For some time, the U.S. military has set challenging electronic system design goals for reduced size, weight, and power (SWaP), even as those systems must provide enhanced performance in some of the world’s most hostile operating environments. Modern warriors must be mobile even as they transport formerly much larger electronic systems, such as software-defined radios and signal-intelligence receivers in backpacks.
The growing use of robotics, unmanned aerial vehicles, and unmanned ground vehicles is also driving the need for smaller, lighter, more portable electronic systems. At the same time, systems integrators are looking for the highest performance levels possible from electronic components and devices as they try to meet SWaP requirements. This white paper will take a look at reduced SWaP in military and aerospace systems and how electronic device, component, and packaging technologies are being developed for some of the most demanding applications.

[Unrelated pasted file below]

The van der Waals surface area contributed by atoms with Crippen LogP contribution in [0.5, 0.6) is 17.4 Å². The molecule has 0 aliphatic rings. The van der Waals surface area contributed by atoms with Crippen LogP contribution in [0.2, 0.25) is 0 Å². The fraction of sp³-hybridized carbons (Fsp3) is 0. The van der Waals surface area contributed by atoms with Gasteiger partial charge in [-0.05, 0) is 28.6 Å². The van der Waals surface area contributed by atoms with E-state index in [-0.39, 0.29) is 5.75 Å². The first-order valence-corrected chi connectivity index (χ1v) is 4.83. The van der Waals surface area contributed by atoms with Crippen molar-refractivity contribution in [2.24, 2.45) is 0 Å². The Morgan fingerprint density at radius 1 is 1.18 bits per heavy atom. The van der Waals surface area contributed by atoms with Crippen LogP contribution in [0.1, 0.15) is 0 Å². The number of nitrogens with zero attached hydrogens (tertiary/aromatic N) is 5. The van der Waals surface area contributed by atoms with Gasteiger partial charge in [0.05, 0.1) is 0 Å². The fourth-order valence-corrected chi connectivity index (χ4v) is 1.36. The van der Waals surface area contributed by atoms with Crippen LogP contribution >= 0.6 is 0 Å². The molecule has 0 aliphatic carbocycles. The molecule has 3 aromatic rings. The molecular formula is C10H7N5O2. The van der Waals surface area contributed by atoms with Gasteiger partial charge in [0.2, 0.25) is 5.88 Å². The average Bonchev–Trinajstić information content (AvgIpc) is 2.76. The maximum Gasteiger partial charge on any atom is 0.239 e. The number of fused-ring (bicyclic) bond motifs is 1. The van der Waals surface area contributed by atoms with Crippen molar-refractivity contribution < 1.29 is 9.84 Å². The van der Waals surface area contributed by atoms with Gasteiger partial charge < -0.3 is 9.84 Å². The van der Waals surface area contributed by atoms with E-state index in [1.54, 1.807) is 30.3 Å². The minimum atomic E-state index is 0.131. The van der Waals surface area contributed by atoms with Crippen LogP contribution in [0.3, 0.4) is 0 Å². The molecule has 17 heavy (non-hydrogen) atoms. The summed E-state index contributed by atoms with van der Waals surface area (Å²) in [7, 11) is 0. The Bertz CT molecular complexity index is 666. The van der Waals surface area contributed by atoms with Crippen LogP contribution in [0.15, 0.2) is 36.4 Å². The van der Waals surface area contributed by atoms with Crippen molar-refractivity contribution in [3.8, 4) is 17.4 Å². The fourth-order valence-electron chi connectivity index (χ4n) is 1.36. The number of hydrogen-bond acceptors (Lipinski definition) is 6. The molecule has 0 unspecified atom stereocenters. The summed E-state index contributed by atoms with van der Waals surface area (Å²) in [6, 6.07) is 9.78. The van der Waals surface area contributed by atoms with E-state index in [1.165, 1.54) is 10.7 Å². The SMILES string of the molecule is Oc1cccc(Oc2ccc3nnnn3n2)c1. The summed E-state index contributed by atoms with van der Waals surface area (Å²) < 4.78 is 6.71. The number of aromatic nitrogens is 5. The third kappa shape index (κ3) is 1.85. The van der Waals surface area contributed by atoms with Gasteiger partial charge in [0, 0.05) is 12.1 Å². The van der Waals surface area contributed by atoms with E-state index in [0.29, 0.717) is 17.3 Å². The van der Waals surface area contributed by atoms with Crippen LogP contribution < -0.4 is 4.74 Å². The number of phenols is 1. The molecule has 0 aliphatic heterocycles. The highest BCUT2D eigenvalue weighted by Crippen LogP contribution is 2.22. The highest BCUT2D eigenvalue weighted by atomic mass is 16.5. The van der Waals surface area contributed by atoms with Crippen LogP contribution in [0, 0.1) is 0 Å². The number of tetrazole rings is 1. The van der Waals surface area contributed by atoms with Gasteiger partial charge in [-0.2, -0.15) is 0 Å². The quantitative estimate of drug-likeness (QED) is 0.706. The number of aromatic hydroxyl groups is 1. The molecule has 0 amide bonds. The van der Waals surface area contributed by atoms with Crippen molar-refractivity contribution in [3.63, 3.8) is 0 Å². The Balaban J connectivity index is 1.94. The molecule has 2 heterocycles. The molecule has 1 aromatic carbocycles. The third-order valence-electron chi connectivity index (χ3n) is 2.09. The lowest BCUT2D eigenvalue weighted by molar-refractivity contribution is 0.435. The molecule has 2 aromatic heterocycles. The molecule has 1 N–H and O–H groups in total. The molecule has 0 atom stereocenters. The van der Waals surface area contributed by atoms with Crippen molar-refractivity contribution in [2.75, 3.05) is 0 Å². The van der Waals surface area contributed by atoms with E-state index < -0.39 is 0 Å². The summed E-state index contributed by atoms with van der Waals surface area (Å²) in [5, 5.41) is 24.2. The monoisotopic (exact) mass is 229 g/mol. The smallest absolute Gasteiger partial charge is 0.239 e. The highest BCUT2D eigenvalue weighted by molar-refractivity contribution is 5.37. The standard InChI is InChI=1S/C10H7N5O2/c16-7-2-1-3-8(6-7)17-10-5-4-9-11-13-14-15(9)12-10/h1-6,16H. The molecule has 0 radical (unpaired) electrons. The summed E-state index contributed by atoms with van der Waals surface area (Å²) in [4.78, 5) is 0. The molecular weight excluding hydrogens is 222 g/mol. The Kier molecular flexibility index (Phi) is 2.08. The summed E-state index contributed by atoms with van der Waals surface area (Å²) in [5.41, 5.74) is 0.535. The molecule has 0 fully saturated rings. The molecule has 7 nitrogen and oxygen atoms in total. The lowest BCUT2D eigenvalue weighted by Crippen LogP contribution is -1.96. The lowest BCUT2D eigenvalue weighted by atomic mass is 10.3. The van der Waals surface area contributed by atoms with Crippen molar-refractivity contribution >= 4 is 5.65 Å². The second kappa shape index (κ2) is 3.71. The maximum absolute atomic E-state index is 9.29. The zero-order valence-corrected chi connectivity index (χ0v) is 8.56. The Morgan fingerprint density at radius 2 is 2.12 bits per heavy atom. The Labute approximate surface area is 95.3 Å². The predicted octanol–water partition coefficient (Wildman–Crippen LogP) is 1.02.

In this whitepaper, we’ll discover: What are the tradeoffs when designing for reduced SWaP? What’s different about mil/aero versus commercial and industrial applications? Why is reduced SWaP a big deal for the military? How do you boost processing power while reducing SWaP? How does SWaP impact smart munitions, UAVs, and command, control, communications, and computer information systems (C4IS) systems design?
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